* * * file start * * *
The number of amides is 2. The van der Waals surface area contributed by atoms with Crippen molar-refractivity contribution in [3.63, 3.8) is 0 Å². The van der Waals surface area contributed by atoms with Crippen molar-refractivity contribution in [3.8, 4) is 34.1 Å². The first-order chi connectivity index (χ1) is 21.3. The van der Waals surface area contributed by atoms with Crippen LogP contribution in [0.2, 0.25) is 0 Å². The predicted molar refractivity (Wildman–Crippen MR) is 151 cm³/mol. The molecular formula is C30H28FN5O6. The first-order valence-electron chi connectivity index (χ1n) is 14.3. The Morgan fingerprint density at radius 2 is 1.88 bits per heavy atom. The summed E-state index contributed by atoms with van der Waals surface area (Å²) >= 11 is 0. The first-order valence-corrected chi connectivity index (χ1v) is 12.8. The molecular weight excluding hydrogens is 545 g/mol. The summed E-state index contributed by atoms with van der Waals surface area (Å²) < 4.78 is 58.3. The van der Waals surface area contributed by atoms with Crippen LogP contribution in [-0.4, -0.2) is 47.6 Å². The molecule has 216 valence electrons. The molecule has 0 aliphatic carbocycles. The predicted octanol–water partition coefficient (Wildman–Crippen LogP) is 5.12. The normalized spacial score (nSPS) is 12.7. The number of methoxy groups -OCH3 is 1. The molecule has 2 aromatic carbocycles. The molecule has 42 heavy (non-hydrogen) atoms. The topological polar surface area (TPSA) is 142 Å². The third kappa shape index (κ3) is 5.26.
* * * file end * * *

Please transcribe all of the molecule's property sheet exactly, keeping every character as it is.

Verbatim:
The number of amides is 2. The van der Waals surface area contributed by atoms with Crippen molar-refractivity contribution in [3.63, 3.8) is 0 Å². The van der Waals surface area contributed by atoms with Crippen molar-refractivity contribution in [3.8, 4) is 34.1 Å². The first-order chi connectivity index (χ1) is 21.3. The van der Waals surface area contributed by atoms with Crippen LogP contribution in [0.2, 0.25) is 0 Å². The predicted molar refractivity (Wildman–Crippen MR) is 151 cm³/mol. The molecular formula is C30H28FN5O6. The first-order valence-electron chi connectivity index (χ1n) is 14.3. The Morgan fingerprint density at radius 2 is 1.88 bits per heavy atom. The summed E-state index contributed by atoms with van der Waals surface area (Å²) >= 11 is 0. The first-order valence-corrected chi connectivity index (χ1v) is 12.8. The molecular weight excluding hydrogens is 545 g/mol. The summed E-state index contributed by atoms with van der Waals surface area (Å²) < 4.78 is 58.3. The van der Waals surface area contributed by atoms with Crippen LogP contribution in [-0.4, -0.2) is 47.6 Å². The molecule has 216 valence electrons. The molecule has 0 aliphatic carbocycles. The predicted octanol–water partition coefficient (Wildman–Crippen LogP) is 5.12. The normalized spacial score (nSPS) is 12.7. The number of methoxy groups -OCH3 is 1. The molecule has 2 aromatic carbocycles. The molecule has 42 heavy (non-hydrogen) atoms. The topological polar surface area (TPSA) is 142 Å². The third kappa shape index (κ3) is 5.26.